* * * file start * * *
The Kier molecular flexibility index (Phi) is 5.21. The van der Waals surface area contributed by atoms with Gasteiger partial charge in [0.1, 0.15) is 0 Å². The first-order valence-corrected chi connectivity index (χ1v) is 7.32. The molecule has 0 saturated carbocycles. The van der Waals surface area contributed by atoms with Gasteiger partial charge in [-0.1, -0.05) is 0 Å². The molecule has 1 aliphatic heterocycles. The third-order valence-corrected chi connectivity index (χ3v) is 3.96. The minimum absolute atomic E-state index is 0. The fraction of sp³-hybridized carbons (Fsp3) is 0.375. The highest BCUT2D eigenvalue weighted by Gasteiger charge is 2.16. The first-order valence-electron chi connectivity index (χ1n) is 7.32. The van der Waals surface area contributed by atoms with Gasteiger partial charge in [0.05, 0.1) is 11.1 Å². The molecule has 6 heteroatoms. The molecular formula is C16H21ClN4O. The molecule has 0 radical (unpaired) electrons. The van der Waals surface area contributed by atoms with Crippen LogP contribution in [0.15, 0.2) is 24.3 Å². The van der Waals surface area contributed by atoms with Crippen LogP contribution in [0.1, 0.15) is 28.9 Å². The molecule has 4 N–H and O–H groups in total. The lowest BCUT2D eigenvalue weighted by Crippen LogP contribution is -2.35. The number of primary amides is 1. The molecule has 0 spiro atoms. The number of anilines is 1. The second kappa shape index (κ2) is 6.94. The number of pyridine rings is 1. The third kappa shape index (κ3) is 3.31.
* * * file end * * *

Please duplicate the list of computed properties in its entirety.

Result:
The Kier molecular flexibility index (Phi) is 5.21. The van der Waals surface area contributed by atoms with Gasteiger partial charge in [0.1, 0.15) is 0 Å². The first-order valence-corrected chi connectivity index (χ1v) is 7.32. The molecule has 0 saturated carbocycles. The van der Waals surface area contributed by atoms with Gasteiger partial charge in [-0.1, -0.05) is 0 Å². The molecule has 1 aliphatic heterocycles. The third-order valence-corrected chi connectivity index (χ3v) is 3.96. The minimum absolute atomic E-state index is 0. The fraction of sp³-hybridized carbons (Fsp3) is 0.375. The highest BCUT2D eigenvalue weighted by Gasteiger charge is 2.16. The first-order valence-electron chi connectivity index (χ1n) is 7.32. The van der Waals surface area contributed by atoms with Gasteiger partial charge in [0.05, 0.1) is 11.1 Å². The molecule has 6 heteroatoms. The molecular formula is C16H21ClN4O. The molecule has 0 radical (unpaired) electrons. The van der Waals surface area contributed by atoms with Crippen LogP contribution in [0.15, 0.2) is 24.3 Å². The van der Waals surface area contributed by atoms with Crippen LogP contribution in [0.1, 0.15) is 28.9 Å². The molecule has 4 N–H and O–H groups in total. The lowest BCUT2D eigenvalue weighted by Crippen LogP contribution is -2.35. The number of primary amides is 1. The molecule has 0 spiro atoms. The number of anilines is 1. The second kappa shape index (κ2) is 6.94. The number of pyridine rings is 1. The third kappa shape index (κ3) is 3.31.